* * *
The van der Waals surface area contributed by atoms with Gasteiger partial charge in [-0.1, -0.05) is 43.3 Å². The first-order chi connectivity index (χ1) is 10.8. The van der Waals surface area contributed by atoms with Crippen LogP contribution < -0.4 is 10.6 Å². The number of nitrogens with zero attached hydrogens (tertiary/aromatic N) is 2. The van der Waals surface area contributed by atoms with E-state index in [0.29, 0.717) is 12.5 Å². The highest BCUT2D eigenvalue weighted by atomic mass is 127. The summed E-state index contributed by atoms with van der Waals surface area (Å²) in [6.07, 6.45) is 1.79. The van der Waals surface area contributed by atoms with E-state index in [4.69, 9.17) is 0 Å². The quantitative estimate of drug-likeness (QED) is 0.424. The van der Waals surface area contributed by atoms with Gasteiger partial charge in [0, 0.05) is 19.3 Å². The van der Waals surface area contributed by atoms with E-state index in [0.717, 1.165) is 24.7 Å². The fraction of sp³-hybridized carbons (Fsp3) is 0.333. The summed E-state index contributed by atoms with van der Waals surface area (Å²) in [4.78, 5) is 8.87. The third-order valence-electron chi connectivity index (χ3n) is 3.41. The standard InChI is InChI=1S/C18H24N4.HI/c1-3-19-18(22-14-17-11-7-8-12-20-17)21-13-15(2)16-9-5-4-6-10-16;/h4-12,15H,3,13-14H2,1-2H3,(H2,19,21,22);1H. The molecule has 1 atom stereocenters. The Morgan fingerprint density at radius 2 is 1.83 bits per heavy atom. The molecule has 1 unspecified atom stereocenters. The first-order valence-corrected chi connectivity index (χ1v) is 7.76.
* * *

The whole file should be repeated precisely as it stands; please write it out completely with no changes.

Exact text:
The van der Waals surface area contributed by atoms with Gasteiger partial charge in [-0.1, -0.05) is 43.3 Å². The first-order chi connectivity index (χ1) is 10.8. The van der Waals surface area contributed by atoms with Crippen LogP contribution < -0.4 is 10.6 Å². The number of nitrogens with zero attached hydrogens (tertiary/aromatic N) is 2. The van der Waals surface area contributed by atoms with E-state index in [0.29, 0.717) is 12.5 Å². The highest BCUT2D eigenvalue weighted by atomic mass is 127. The summed E-state index contributed by atoms with van der Waals surface area (Å²) in [6.07, 6.45) is 1.79. The van der Waals surface area contributed by atoms with E-state index in [4.69, 9.17) is 0 Å². The quantitative estimate of drug-likeness (QED) is 0.424. The van der Waals surface area contributed by atoms with Gasteiger partial charge in [0, 0.05) is 19.3 Å². The van der Waals surface area contributed by atoms with E-state index in [0.717, 1.165) is 24.7 Å². The fraction of sp³-hybridized carbons (Fsp3) is 0.333. The summed E-state index contributed by atoms with van der Waals surface area (Å²) in [4.78, 5) is 8.87. The third-order valence-electron chi connectivity index (χ3n) is 3.41. The standard InChI is InChI=1S/C18H24N4.HI/c1-3-19-18(22-14-17-11-7-8-12-20-17)21-13-15(2)16-9-5-4-6-10-16;/h4-12,15H,3,13-14H2,1-2H3,(H2,19,21,22);1H. The molecule has 1 atom stereocenters. The Morgan fingerprint density at radius 2 is 1.83 bits per heavy atom. The molecule has 1 unspecified atom stereocenters. The first-order valence-corrected chi connectivity index (χ1v) is 7.76.